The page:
Campos dominates after long offshore
The Long Offshore race awards two points for one course. Race 4’s point is awarded for the entire 195-mile course and Race 3’s point is awarded for first part of the course that ended at the Marina Grande Capri Gate, after 123 miles.
On clearing the start early Tuesday afternoon the fleet enjoyed a 15-mile reach to an inflatable Rolex buoy in front of Naples before turning West for a 25-mile beat along the cliffs to the corner of the Island of Ischia. From here the course took the fleet a further 35-miles up the coast to a turn mark in front of the town of Gaeta, and a 15-25 knot North West winds made the leg a jib reach for the fleet on the way up. A wind shift to the South West turned the return leg into a headsail reach too.
A left turn at Ischia brought the fleet back across the Gulf of Naples where spinnakers were set for a run to the Race 3 gate in front of Capri. The second point would be attributed after a further 30 mile run to St Maria di Castellabate and a beat back to the same gate. The idea behind the popular concept is to ensure crews are rewarded for their efforts half way through the race should the conditions become light and unpredictable later on, a phenomenon that is often a problem in the Mediterranean.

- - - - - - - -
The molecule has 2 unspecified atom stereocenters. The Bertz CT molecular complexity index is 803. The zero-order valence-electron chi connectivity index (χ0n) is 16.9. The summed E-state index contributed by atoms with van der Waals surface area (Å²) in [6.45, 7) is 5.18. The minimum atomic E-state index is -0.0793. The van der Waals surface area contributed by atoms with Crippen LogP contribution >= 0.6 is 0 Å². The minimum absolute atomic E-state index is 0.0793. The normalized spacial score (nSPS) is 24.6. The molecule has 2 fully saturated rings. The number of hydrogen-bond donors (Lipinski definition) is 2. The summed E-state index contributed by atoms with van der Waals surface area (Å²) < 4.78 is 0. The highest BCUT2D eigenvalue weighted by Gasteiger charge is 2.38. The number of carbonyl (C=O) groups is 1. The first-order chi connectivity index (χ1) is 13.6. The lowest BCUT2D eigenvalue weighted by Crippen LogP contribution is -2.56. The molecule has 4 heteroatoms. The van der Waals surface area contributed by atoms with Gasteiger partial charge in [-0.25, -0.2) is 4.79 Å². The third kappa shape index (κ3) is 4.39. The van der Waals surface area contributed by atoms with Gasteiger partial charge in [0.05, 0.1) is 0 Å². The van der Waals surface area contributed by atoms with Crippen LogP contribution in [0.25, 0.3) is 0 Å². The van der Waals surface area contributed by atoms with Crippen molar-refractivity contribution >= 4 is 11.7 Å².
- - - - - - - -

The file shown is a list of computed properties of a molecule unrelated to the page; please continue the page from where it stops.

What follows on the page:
Charles Dunstone’s Enigma of London was the first boat to finish just under 20 hours after the start. The big grey maxi skippered by David Bedford sailed the entire race on her own out of sight of the entire fleet and revelled in the fast conditions hitting speeds of 20 knots at times. "It's only when we make a bad start that we actually see any other boats. The rest of the time we are so far in front that we see nobody," commented David Bedford, skipper of Enigma, line honours winner of the long offshore race.
But it was Alberto Leghissa’s Rodman 42 Telefonica Movistar, skippered by Pedro Campos, that won both points for the big boats, elevating herself to first overall in Class Alpha.
“We are very happy with our results today," said Campos. We are preparing for the Admiral’s Cup, the boat is going well. This is great for us. We carried a fractional Code Zero and normally this sail is a risky option. We took it and we used it a lot and it worked perfectly. I have only eaten three bananas in 36 hours. I feel like a monkey! If I eat offshore, I get sleepy, which is not fast.”
The Class Bravo hierarchy remains unchanged. Italtel still leads overall, in spite of hitting a rock 15 miles into the race and loosing the foam bottom of her keel. Arch rival Wind owned by Roberto Maffini, finished close enough to the handicapped Italtel to steal victory by the final finish line.
Provisional Results after four races
Pos. Boat Type Owner/skipper (R1,R2,R3,R4,Pts)
1st Telefonica Movistar Rodman 42 Leghissa/Campos (3,5,1,1,9.50)
2nd Orlanda Farr 53 Pirera/Chieffi (6,2,2,4,14.0)
3rd X-Sport Gd Soleil 56R Spangaro/Benussi (1,1,5,10,16. 5)
4th World Cargo Vismara 41 Simoneschi/ (2,9,3,3,17.0)
5th Ciesse Twin Soul Gd Soleil 44 Gandini/ (5,8,4,2,19.0)
Place Boat Type Owner/skipper (R1,R2,R3,R4,Pts)
1st Italtel Gd Soleil 42R Orlandi/Vascoti (1,1,1,2,4.25)
2nd Wind Rodman 42 Maffini/Bressani (2,2,2,1,6.75)
3rd Team Revolution Sinergia 40 Toninelli/ (3,3,4,3,13.0)
4th Okyalos XII IMX-40 Periplous (4,4,5,4,17.0)
Class Charlie was still at sea at time of publication. Thursday is a lay-day and the Rolex IMS Offshore World Championship will continue on Friday and Saturday with windward-leeward races.